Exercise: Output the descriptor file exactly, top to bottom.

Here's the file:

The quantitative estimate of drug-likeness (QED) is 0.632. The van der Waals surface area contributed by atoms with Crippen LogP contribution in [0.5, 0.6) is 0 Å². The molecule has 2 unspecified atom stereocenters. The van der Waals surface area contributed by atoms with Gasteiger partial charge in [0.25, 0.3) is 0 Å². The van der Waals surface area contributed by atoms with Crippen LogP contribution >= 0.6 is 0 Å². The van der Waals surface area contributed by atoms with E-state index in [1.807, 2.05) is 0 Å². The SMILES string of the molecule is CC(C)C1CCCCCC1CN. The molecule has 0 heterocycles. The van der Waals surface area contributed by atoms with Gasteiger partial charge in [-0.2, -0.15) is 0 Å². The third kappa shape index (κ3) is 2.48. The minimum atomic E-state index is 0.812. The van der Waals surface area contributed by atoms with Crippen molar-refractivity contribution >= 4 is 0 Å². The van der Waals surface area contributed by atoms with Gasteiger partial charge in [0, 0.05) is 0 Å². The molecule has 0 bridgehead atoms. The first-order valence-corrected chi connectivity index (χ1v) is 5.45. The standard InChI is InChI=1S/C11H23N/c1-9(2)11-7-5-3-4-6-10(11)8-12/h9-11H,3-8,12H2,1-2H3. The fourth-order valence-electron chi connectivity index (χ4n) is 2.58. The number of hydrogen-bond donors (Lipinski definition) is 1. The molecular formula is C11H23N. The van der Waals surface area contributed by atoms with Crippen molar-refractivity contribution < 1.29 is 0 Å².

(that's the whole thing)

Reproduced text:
The quantitative estimate of drug-likeness (QED) is 0.632. The van der Waals surface area contributed by atoms with Crippen LogP contribution in [0.5, 0.6) is 0 Å². The molecule has 2 unspecified atom stereocenters. The van der Waals surface area contributed by atoms with Gasteiger partial charge in [0.25, 0.3) is 0 Å². The van der Waals surface area contributed by atoms with Crippen LogP contribution >= 0.6 is 0 Å². The van der Waals surface area contributed by atoms with E-state index in [1.807, 2.05) is 0 Å². The SMILES string of the molecule is CC(C)C1CCCCCC1CN. The molecule has 0 heterocycles. The van der Waals surface area contributed by atoms with Gasteiger partial charge in [-0.2, -0.15) is 0 Å². The third kappa shape index (κ3) is 2.48. The minimum atomic E-state index is 0.812. The van der Waals surface area contributed by atoms with Crippen molar-refractivity contribution >= 4 is 0 Å². The van der Waals surface area contributed by atoms with Gasteiger partial charge in [0, 0.05) is 0 Å². The molecule has 0 bridgehead atoms. The first-order valence-corrected chi connectivity index (χ1v) is 5.45. The standard InChI is InChI=1S/C11H23N/c1-9(2)11-7-5-3-4-6-10(11)8-12/h9-11H,3-8,12H2,1-2H3. The fourth-order valence-electron chi connectivity index (χ4n) is 2.58. The number of hydrogen-bond donors (Lipinski definition) is 1. The molecular formula is C11H23N. The van der Waals surface area contributed by atoms with Crippen molar-refractivity contribution < 1.29 is 0 Å².